Kendra serves as the Program Assistant for the National Indigenous Women’s Resource Center. A citizen of the Muscogee (Creek) Nation she was raised in the heart of Creek Country, Bristow, Oklahoma. Her family’s roots are strong in Bristow, as her families have ties going back five generations on her paternal side and five generations on her maternal side. She is a descendent of the Euchee/Creek Snow family of the Polecat Stomp ground region.
She received her Bachelor of Science degree in Health and Exercise Science and a Master of Arts degree in Native American Studies from the University of Oklahoma in Norman, Oklahoma. Her undergraduate research work focused on Native Americans and Diabetes. As a master’s student, her research focused on Congressional Native American Policy as it relates to Native American Health and Wellness. She is a current Ph.D student at Oklahoma State University, Department of Education and Human Sciences, studying Social Foundations of Education. She has a passion and love for research, learning and reading materials pertaining to history, federal and state policies, understanding, serving, and advocating to increase the health and wellness for all Native communities.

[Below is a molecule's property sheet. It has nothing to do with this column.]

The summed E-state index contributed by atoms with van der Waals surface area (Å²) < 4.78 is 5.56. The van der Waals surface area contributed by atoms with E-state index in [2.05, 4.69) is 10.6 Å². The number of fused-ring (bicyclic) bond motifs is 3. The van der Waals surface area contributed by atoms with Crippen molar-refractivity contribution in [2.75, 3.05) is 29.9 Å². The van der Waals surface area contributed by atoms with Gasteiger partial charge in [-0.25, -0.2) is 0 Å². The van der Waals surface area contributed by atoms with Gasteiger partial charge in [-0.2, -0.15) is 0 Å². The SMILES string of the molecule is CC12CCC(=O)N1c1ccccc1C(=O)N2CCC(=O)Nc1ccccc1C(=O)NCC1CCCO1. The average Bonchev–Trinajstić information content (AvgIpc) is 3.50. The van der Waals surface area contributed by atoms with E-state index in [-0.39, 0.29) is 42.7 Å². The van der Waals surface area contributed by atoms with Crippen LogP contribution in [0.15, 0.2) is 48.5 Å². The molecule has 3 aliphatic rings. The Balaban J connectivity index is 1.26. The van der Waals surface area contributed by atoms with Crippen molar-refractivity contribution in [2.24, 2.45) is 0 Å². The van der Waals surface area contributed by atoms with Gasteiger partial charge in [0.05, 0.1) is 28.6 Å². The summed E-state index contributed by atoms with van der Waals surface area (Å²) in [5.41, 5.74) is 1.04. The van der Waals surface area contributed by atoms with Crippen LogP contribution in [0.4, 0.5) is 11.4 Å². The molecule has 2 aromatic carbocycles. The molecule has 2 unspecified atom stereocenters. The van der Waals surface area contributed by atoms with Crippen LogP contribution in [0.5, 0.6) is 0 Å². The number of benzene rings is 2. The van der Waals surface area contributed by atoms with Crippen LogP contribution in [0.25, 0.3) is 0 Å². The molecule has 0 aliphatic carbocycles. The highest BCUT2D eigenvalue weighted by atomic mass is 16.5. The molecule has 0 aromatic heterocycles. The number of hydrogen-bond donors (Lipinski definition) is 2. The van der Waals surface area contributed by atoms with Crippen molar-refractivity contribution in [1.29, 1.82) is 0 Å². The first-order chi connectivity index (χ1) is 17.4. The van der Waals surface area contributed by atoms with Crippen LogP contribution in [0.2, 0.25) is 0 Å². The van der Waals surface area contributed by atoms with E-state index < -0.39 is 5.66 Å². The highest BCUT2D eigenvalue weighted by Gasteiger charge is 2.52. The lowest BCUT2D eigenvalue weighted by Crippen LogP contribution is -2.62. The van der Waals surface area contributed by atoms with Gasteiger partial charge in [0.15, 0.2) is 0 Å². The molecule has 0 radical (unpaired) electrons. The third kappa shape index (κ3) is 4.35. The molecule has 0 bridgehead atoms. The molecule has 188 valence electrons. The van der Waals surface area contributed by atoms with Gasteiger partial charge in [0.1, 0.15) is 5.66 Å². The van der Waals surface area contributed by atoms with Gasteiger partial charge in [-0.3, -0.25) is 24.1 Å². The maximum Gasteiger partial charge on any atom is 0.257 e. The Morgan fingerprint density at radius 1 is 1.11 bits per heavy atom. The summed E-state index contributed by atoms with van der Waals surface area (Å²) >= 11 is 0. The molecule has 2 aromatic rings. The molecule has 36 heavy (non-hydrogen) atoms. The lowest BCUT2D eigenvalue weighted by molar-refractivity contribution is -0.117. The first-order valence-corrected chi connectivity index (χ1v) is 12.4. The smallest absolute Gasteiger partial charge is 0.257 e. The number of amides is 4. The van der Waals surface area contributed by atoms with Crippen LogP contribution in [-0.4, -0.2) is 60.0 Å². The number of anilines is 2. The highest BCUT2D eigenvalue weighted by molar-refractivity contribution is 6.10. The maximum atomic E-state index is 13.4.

She has worked in Indian Country for a number of years in different capacities; from working for a Native-owned law firm specializing to maintain sovereignty for many Oklahoma Tribal governments, the Muscogee (Creek) Nation’s Department of Justice, and a small Native-owned federal contracting company. She continues to serve in her position in a support role, to advocate and fight for sovereignty and health and wellness for many Native American families throughout Indian Country.
Kendra is active and participates in many of her own tribal ceremonial and cultural activities as well as the Plains Tribes traditional ways with her daughter and husband, as they are citizens of the Eastern Shawnee Tribe of Oklahoma. In her spare time, she loves to sew and craft, exercise, be outside, garden, cook, watch the humming birds in the spring and summer and most of all, spend time with her family.
Her mother taught her to be a strong Native woman and empower other women, and she continues this teaching with her daughter. Her step-father encourages her to continue her walk in two worlds with one spirit daily.